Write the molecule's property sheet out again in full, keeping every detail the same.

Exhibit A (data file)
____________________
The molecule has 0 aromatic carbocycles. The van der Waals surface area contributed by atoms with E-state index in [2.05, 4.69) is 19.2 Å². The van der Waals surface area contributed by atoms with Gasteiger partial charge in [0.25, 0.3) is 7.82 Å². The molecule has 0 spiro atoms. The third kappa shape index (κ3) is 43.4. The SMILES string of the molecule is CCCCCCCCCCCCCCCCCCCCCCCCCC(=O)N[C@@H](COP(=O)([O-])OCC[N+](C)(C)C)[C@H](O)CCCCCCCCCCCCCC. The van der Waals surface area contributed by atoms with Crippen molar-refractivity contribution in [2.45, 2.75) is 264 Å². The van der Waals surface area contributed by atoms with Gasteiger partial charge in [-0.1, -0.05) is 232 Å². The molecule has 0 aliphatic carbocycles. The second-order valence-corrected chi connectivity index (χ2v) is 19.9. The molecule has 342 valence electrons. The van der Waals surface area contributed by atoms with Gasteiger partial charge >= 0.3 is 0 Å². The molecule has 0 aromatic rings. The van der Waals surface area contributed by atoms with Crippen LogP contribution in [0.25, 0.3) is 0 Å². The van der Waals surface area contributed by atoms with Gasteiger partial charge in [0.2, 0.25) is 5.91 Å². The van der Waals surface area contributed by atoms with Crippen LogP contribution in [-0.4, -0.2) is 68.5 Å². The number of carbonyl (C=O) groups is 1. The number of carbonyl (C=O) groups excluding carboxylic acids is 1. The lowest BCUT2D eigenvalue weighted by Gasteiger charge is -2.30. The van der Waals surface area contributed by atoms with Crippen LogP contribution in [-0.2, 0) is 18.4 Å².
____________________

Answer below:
The molecule has 0 aromatic carbocycles. The van der Waals surface area contributed by atoms with E-state index in [2.05, 4.69) is 19.2 Å². The van der Waals surface area contributed by atoms with Gasteiger partial charge in [0.25, 0.3) is 7.82 Å². The molecule has 0 spiro atoms. The third kappa shape index (κ3) is 43.4. The SMILES string of the molecule is CCCCCCCCCCCCCCCCCCCCCCCCCC(=O)N[C@@H](COP(=O)([O-])OCC[N+](C)(C)C)[C@H](O)CCCCCCCCCCCCCC. The van der Waals surface area contributed by atoms with Crippen molar-refractivity contribution in [2.45, 2.75) is 264 Å². The van der Waals surface area contributed by atoms with Gasteiger partial charge in [-0.1, -0.05) is 232 Å². The molecule has 0 aliphatic carbocycles. The second-order valence-corrected chi connectivity index (χ2v) is 19.9. The molecule has 342 valence electrons. The van der Waals surface area contributed by atoms with Gasteiger partial charge >= 0.3 is 0 Å². The molecule has 0 aromatic rings. The van der Waals surface area contributed by atoms with Crippen LogP contribution in [0.25, 0.3) is 0 Å². The van der Waals surface area contributed by atoms with Gasteiger partial charge in [0.2, 0.25) is 5.91 Å². The van der Waals surface area contributed by atoms with Crippen LogP contribution in [-0.4, -0.2) is 68.5 Å². The number of carbonyl (C=O) groups is 1. The number of carbonyl (C=O) groups excluding carboxylic acids is 1. The lowest BCUT2D eigenvalue weighted by Gasteiger charge is -2.30. The van der Waals surface area contributed by atoms with Crippen LogP contribution in [-0.2, 0) is 18.4 Å².